School funding fix would let judges off

Published 12:00 am Friday, May 20, 2005

The Educate Ohio Campaign hopes to do something the Ohio Supreme Court has refused to do - fix the state's unfair educational funding system.

The initiative, spearheaded by the Ohio Coalition for Equity and Adequacy of School Funding, is working to place a constitutional amendment on the November ballot that would reform the way Ohio funds its public education system. The group must collect 322,899 petition signatures by August.

Although well-intentioned and certainly an improvement over what we have now, a constitutional amendment would only sidestep a big problem:

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the Ohio Supreme Court refuses to enforce its own decision. Before we go adding amendments, let's make the judges enforce what is already in place.

The coalition, made up of most of Ohio's 613 school districts, filed a lawsuit in 1991 on behalf of Perry County student Nathan DeRolph and other students in economically challenged districts. Not only did they win the initial suit but they actually won three more times on appeals.

So, four times the Ohio Supreme Court has declared that the school-funding formula is unconstitutional, pointing to an overreliance on local property taxes because districts in economically challenged regions have a tougher time generating revenue.

And each time the governor, the Legislature and other leaders have basically laughed in the judges' faces. Therein lies the problem.

Is the state short of money? Certainly. Would it be difficult to make the needed changes? Absolutely. Does that mean the state should just turn a blind eye? Not a chance.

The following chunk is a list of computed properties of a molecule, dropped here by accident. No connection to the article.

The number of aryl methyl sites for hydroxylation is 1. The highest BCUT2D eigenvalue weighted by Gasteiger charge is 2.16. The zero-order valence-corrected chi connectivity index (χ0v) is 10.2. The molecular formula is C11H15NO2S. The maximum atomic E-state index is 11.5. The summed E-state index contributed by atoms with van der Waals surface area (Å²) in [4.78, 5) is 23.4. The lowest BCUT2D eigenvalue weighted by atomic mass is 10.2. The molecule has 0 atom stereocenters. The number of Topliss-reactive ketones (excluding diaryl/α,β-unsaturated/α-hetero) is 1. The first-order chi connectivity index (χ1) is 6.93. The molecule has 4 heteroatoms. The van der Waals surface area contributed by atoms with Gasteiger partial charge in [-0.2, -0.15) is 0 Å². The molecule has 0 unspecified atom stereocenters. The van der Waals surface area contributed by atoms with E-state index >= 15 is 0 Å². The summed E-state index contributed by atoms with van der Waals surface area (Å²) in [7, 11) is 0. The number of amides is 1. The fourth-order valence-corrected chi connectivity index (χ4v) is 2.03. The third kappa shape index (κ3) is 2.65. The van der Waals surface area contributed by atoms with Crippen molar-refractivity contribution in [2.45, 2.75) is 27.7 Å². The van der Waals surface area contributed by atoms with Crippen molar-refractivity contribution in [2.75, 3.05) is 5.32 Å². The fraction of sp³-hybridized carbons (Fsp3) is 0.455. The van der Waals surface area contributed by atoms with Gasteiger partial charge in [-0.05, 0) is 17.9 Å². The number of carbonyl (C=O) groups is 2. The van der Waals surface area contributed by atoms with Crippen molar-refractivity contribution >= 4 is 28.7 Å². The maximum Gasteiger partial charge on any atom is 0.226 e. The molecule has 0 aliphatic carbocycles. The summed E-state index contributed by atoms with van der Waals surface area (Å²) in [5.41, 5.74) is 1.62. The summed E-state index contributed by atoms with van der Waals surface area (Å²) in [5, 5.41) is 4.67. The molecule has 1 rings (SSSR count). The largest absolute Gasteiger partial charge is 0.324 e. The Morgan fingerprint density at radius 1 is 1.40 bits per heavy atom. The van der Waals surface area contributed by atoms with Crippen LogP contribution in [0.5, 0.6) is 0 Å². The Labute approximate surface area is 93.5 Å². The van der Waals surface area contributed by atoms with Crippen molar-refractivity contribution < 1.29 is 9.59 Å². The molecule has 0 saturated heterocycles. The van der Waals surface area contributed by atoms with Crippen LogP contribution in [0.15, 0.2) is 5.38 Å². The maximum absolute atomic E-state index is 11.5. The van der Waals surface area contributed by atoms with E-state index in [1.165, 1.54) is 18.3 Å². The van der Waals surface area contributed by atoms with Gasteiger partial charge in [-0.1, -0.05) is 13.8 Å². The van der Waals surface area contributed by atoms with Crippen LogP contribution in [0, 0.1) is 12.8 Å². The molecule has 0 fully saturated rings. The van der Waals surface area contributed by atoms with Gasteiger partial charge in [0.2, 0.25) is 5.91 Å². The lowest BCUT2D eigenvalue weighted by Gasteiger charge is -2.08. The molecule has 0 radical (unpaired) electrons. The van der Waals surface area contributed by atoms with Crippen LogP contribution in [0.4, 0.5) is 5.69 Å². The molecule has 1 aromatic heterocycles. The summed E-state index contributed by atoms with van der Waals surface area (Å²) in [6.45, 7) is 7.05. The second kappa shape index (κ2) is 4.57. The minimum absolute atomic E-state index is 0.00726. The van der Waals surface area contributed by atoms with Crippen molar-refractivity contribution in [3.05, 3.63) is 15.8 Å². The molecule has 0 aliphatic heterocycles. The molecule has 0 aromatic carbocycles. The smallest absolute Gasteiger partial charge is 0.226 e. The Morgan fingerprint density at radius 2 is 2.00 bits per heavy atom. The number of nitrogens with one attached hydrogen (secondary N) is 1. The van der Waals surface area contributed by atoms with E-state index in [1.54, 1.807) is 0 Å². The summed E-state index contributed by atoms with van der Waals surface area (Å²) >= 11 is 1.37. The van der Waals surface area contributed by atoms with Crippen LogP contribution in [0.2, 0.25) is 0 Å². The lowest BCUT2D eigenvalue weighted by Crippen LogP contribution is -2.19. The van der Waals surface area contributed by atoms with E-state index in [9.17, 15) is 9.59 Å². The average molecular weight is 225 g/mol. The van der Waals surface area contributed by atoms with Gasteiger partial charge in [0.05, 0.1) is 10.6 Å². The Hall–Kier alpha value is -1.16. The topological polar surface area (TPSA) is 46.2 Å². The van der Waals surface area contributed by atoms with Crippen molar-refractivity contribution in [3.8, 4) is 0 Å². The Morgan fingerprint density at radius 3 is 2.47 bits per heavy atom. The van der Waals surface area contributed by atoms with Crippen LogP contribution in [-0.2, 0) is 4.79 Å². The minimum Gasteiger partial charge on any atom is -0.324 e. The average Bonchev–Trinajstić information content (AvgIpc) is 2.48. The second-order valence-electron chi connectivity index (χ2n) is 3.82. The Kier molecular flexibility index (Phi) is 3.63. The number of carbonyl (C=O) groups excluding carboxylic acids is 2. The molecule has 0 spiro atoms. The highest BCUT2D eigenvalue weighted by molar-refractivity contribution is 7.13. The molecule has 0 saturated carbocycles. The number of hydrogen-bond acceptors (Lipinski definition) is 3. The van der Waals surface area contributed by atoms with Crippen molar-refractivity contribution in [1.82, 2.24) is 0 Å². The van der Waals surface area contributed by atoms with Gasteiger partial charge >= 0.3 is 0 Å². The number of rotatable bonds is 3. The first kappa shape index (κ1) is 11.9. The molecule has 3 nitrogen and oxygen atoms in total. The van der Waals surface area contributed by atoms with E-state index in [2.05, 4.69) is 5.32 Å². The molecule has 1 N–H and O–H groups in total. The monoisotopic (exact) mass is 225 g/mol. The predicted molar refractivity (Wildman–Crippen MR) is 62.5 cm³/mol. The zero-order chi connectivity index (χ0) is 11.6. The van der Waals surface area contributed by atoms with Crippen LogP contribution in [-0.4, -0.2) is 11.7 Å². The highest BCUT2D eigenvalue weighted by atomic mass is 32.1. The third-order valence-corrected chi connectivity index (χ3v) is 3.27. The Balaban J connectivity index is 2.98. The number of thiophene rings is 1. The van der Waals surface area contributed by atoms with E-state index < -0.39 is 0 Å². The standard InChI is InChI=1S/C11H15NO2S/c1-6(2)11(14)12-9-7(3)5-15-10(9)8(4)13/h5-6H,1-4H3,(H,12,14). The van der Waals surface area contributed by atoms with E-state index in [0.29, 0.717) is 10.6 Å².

State leaders need to be held accountable, but so do the judges. What would happen if Joe Citizen went to court and was told he had to fix some past wrong by handing out an extra $100?

If he couldn't correct the problem, would the judge just say, "OK, we understand that now might be a bad time." Nope. Joe Citizen would likely be tossed in jail or hit with hefty fines.

If adopted, the proposed constitutional amendment would require the Ohio Department of Education to define "quality education," determine its actual costs and create a commission to reevaluate standards every two years. The plan would then require the Legislature to fund the educational system.

Supporters of the plan say the state would have the additional money for this plan if it revamped the tax system. Opponents say the plan is a scam that doesn't explain exactly where the extra revenue will come from and will ultimately come back on taxpayers.

Even if the changes were adopted, it may not fix anything. It takes the high court to enforce the constitution. We already see how that is working out.